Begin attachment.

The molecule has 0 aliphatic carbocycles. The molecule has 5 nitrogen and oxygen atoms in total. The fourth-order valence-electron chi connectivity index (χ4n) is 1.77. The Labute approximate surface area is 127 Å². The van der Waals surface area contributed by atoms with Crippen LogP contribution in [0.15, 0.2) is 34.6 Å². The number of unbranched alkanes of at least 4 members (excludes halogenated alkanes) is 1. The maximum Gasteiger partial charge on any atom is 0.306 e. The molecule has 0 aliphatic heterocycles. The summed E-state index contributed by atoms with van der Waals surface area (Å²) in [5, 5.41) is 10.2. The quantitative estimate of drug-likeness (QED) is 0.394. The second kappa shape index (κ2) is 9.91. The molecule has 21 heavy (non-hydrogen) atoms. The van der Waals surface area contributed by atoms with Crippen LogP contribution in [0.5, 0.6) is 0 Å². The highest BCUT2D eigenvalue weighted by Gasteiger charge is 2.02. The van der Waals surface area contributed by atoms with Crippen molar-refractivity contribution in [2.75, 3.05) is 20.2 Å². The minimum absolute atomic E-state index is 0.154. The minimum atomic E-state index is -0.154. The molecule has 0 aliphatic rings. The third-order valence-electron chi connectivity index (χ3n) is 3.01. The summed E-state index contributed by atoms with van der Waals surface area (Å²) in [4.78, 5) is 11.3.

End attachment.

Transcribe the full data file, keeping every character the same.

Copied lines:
The molecule has 0 aliphatic carbocycles. The molecule has 5 nitrogen and oxygen atoms in total. The fourth-order valence-electron chi connectivity index (χ4n) is 1.77. The Labute approximate surface area is 127 Å². The van der Waals surface area contributed by atoms with Crippen LogP contribution in [0.15, 0.2) is 34.6 Å². The number of unbranched alkanes of at least 4 members (excludes halogenated alkanes) is 1. The maximum Gasteiger partial charge on any atom is 0.306 e. The molecule has 0 aliphatic heterocycles. The summed E-state index contributed by atoms with van der Waals surface area (Å²) in [5, 5.41) is 10.2. The quantitative estimate of drug-likeness (QED) is 0.394. The second kappa shape index (κ2) is 9.91. The molecule has 21 heavy (non-hydrogen) atoms. The van der Waals surface area contributed by atoms with Crippen LogP contribution in [0.5, 0.6) is 0 Å². The highest BCUT2D eigenvalue weighted by Gasteiger charge is 2.02. The van der Waals surface area contributed by atoms with Crippen molar-refractivity contribution in [2.75, 3.05) is 20.2 Å². The minimum absolute atomic E-state index is 0.154. The minimum atomic E-state index is -0.154. The molecule has 0 aliphatic rings. The third-order valence-electron chi connectivity index (χ3n) is 3.01. The summed E-state index contributed by atoms with van der Waals surface area (Å²) in [4.78, 5) is 11.3.